When Arrie and I initially started with our banking bot’s voice interface, I honestly thought it would just be another “plug-and-play” story. (I had clearly won in confidence by that time.) In reality, however, a voice interface has nuances beyond just converting the text to audio and back. Google Assistant’s voice interface is state of the art, and it still gets this wrong at times.

Turns out that - despite the easy setup through the DialogFlow API and understanding the main concepts quite well by now - modern technology is still quite far from allowing us to be Knight Rider. We realised this both through experiments with the actual bot and by observing ourselves:

We speak differently than we write

One thing I noticed immediately is this: The way we write a text for someone to read is different to the way we write a text that will be said aloud. This includes the way words are pronounced.

My favourite embarrassing story comes from our live demo at Rubyfuza 2018: Arrie asked the bot to transfer R50 into my bank account and then asked it what the last transaction was. The bot responded: “Your last transaction was 50 rand to Simon with description: eff’d.” Now, obviously, this was supposed to be pronounced character by character, as E.F.T. A human would know that EFT without the periods stands for electronic funds transfer, but the bot read it as if it was a word, pronouncing it as "eff’d" which, luckily, got us quite a few laughs from the audience.

Chatbots don't have all the context

Around the same time, Arrie and I also noticed that the way we talked to the chatbot was really different from the way we talked to each other. You might have observed this yourselves: When you are talking to Google Assistant, Alexa or Siri, the bot often misunderstands what you want to do. We realised that we’ve been conditioned to talk differently, more directly, more clearly - essentially, more like a robot when using chatbots.

Let's take the scenario of me getting ready for our trip to Cape Town. Instead of saying: “Will I be cold if I don’t take a jacket with me?”, I asked Google Assistant:

“What is the weather on Friday in Cape Town?”

A human would easily infer that we wanted to know what to pack for our trip, but bots are obviously not quite that smart. That’s why we preemptively give them more direct information.

To be completely honest with you, it made us a little bit sad when we began to understand that, even with the current state of the art NLP, we still couldn’t achieve a completely natural conversational interface with our bot.

You see, we dream about having completely natural conversations with our bots, but this just isn’t possible if the bot is not aware of the greater context in which a conversation might happen. For example, if the chatbot knew I was standing in front of my wardrobe, it could possibly infer that I was contemplating taking a jacket and wanted to know about the weather.

Note: The reason chatbots are not (yet) perfect is that the way we communicate involves a whole lot more than just our voices: we use non-verbal cues, cultural norms and deeper contexts.

Lesson 5 - Simon: Intents run based on context

Whilst trying to make our banking bot feel more natural, we realised that we had to deepen our understanding of the context-concept: We wanted the user to be able to confirm or cancel a transfer before we moved any money. In order to do this, we needed to know the user had provided all required information for the transfer before asking them if they wanted to continue, or cancel. This is referred to as a confirmation step, and you would get there from a conversation something like this:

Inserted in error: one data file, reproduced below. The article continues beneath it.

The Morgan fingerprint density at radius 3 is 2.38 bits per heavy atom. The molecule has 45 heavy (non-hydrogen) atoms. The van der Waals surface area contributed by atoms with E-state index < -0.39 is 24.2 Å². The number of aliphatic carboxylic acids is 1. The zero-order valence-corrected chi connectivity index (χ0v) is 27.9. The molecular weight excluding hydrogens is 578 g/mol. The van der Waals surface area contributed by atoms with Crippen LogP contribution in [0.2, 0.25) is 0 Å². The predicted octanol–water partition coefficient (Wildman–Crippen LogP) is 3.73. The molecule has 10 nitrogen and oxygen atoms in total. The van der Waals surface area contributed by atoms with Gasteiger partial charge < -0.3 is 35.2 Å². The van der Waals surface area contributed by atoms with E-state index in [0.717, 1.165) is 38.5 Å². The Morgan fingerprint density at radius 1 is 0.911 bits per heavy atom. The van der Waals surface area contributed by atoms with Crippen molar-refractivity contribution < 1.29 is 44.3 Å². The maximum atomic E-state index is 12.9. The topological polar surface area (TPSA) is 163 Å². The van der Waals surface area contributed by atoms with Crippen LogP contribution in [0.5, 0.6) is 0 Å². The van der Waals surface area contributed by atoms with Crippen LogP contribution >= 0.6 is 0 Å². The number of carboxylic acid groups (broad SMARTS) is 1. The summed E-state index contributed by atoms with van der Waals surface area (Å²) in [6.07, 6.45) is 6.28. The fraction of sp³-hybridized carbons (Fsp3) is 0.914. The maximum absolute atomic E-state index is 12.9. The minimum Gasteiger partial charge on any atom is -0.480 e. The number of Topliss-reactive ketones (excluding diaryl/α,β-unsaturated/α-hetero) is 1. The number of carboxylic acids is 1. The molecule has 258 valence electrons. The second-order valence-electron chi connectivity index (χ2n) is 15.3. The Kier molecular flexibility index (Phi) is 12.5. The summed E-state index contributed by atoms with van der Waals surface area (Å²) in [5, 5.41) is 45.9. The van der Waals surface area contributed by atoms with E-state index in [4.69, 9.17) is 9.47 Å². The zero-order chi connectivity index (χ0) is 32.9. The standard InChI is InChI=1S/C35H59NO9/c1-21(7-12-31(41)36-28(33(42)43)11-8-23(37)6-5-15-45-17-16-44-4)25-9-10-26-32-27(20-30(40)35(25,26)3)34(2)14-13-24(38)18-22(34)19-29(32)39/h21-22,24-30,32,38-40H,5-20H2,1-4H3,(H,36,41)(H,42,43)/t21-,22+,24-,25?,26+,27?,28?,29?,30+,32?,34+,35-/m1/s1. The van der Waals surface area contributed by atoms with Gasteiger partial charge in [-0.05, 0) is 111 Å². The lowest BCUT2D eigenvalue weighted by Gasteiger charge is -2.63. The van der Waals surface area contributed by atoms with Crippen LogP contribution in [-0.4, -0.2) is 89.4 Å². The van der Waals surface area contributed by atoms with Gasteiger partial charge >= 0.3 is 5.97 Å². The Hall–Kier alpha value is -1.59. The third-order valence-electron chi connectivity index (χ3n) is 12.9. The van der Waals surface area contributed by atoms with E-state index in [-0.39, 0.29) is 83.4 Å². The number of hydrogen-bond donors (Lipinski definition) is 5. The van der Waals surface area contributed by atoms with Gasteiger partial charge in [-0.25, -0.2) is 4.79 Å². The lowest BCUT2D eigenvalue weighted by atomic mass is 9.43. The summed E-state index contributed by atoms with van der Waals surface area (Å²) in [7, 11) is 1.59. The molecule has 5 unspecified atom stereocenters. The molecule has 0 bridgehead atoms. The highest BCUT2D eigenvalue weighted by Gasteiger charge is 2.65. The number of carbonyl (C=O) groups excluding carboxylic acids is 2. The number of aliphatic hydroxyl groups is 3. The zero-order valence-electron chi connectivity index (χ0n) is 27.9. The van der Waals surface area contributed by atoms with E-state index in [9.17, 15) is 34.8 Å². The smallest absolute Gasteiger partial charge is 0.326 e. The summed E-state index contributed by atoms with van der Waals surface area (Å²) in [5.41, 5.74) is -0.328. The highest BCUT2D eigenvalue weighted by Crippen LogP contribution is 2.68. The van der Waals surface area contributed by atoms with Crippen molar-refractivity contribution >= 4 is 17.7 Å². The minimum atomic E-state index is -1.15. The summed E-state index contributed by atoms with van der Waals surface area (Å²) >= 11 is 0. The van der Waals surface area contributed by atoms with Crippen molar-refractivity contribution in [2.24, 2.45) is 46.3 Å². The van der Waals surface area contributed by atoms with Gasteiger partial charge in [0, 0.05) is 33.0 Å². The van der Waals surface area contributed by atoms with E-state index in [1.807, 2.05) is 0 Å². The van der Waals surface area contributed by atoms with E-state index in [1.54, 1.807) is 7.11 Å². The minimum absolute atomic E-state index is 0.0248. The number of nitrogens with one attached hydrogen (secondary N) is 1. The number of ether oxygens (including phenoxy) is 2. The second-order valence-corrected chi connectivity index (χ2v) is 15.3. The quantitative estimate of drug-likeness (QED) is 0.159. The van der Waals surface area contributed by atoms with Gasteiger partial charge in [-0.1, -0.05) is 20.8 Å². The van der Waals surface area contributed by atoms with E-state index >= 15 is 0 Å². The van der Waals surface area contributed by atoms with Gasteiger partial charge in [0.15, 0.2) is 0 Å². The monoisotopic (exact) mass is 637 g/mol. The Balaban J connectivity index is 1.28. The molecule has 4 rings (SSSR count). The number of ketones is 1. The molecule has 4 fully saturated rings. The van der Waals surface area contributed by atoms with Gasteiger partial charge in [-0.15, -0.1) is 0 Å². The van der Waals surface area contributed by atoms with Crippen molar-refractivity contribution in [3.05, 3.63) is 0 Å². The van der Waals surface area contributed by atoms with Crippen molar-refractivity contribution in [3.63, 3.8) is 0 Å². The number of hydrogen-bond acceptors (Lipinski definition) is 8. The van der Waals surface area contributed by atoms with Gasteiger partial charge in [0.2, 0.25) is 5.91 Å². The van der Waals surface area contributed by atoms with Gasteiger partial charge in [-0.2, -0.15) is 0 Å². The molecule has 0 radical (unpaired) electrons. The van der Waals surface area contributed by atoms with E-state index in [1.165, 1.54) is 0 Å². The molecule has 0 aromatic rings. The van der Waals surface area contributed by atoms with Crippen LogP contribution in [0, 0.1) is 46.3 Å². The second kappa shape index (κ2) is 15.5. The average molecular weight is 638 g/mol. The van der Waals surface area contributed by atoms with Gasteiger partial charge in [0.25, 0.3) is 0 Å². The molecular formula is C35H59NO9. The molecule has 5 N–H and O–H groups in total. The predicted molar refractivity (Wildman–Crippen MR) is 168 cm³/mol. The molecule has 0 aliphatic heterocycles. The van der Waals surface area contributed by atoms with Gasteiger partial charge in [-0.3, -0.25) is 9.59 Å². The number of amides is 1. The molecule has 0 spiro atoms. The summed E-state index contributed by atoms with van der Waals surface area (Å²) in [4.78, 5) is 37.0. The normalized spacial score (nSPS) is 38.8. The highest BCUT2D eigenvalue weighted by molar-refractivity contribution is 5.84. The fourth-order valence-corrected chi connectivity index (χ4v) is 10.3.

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In a confirmation step, you might decide to continue with the current action, change a detail, or cancel it completely - it all depends on your current context.

We really struggled to get this right because we didn’t fully understand how the concept of contexts was meant to be used in DialogFlow’s interface. It wasn’t until we realised that the confirmation step looks the same for many intents, that we really grokked this:

The chatbot runs intents based on the context it’s in when the confirmation step is reached.

-this was an “aha-moment” of note. Once we understood this, we added a payment confirmation intent that would only be possible if the user was trying to make a payment and the bot had collected all the required entities: the contact and the amount to pay.

In the background of this, DialogFlow’s rule engine is at work. It filters down all possible intents to the ones that can only be run in the context of us being ready to make a payment. DialogFlow decides where to go in the conversation (what intent should be run) using a combination of rules based on your conversation’s current context, and what the user responds with. These two together allow you to design context-aware conversations that also add to that feeling of a natural flow.

Takeaways

When it comes to voice interfaces, don't try to reinvent the wheel. There are times when as a developer you should roll-your-own, but this is not one of those. Rather rely on the same technology that powers the conversion from text to voice in Google Assistant.

Once the moving parts are taken care of, you really get to focus on making the conversation aspects useful for the users - and it’s incredibly fun to watch them interact with your bots in the end! Now we feel like slapping a chatbot onto pretty much anything! Personally, we’d want to be able to control our entire life via a voice interface like in the movie Her (maybe without the weird personality).

Resources

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Simon is a technical product lead at Platform45, interested in everything software from design & development to machine learning. On his journey, Simon loves sharing his learnings, and has given a couple talks in South Africa and the USA. Catch him on Github, Twitter or at simonvandyk.co.za.

Arrie is a product developer at Platform45, passionate about building great products that matter. He believes that life is too short for bad products and that hard problems can be solved at the intersection of design and innovative technologies, particularly AI. Catch him on Github or Twitter.